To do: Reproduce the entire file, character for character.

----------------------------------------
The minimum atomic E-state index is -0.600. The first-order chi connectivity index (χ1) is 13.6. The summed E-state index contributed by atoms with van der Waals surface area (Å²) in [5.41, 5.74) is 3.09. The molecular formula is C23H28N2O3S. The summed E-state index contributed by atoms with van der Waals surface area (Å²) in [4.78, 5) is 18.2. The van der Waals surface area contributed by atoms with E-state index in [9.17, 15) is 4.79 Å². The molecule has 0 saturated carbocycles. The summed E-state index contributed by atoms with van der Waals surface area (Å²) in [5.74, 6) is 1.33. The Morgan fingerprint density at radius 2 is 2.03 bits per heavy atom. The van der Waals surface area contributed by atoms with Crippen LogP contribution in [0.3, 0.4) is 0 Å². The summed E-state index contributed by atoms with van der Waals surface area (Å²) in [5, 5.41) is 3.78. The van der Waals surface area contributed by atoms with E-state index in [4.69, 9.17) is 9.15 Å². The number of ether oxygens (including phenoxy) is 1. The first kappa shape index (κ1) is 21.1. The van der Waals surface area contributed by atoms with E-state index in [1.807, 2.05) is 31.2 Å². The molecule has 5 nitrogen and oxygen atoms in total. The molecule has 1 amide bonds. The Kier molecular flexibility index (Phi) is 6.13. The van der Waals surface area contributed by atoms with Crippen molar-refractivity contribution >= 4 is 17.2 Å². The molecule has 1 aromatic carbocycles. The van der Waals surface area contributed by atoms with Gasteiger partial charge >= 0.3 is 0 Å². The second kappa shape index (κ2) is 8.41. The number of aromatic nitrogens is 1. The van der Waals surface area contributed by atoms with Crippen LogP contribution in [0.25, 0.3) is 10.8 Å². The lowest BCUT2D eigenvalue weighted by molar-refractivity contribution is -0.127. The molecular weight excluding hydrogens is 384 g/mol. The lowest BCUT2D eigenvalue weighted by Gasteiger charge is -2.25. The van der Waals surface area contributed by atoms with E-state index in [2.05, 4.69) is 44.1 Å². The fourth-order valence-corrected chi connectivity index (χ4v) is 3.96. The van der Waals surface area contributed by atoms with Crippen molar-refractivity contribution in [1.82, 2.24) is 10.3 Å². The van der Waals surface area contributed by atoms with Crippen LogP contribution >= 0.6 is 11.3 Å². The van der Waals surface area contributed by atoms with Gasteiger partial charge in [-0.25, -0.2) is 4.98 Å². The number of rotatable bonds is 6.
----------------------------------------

The minimum atomic E-state index is -0.600. The first-order chi connectivity index (χ1) is 13.6. The summed E-state index contributed by atoms with van der Waals surface area (Å²) in [5.41, 5.74) is 3.09. The molecular formula is C23H28N2O3S. The summed E-state index contributed by atoms with van der Waals surface area (Å²) in [4.78, 5) is 18.2. The van der Waals surface area contributed by atoms with E-state index in [9.17, 15) is 4.79 Å². The molecule has 0 saturated carbocycles. The summed E-state index contributed by atoms with van der Waals surface area (Å²) in [5.74, 6) is 1.33. The Morgan fingerprint density at radius 2 is 2.03 bits per heavy atom. The van der Waals surface area contributed by atoms with Crippen LogP contribution in [0.3, 0.4) is 0 Å². The summed E-state index contributed by atoms with van der Waals surface area (Å²) in [5, 5.41) is 3.78. The van der Waals surface area contributed by atoms with E-state index in [4.69, 9.17) is 9.15 Å². The number of ether oxygens (including phenoxy) is 1. The first kappa shape index (κ1) is 21.1. The van der Waals surface area contributed by atoms with E-state index in [1.807, 2.05) is 31.2 Å². The molecule has 5 nitrogen and oxygen atoms in total. The molecule has 1 amide bonds. The Kier molecular flexibility index (Phi) is 6.13. The van der Waals surface area contributed by atoms with Crippen molar-refractivity contribution >= 4 is 17.2 Å². The molecule has 1 aromatic carbocycles. The van der Waals surface area contributed by atoms with Gasteiger partial charge >= 0.3 is 0 Å². The second kappa shape index (κ2) is 8.41. The number of aromatic nitrogens is 1. The van der Waals surface area contributed by atoms with Crippen LogP contribution in [0.25, 0.3) is 10.8 Å². The lowest BCUT2D eigenvalue weighted by molar-refractivity contribution is -0.127. The molecular weight excluding hydrogens is 384 g/mol. The lowest BCUT2D eigenvalue weighted by Gasteiger charge is -2.25. The van der Waals surface area contributed by atoms with E-state index in [2.05, 4.69) is 44.1 Å². The fourth-order valence-corrected chi connectivity index (χ4v) is 3.96. The van der Waals surface area contributed by atoms with Crippen molar-refractivity contribution in [1.82, 2.24) is 10.3 Å². The van der Waals surface area contributed by atoms with Crippen LogP contribution >= 0.6 is 11.3 Å². The van der Waals surface area contributed by atoms with Gasteiger partial charge in [-0.25, -0.2) is 4.98 Å². The number of rotatable bonds is 6.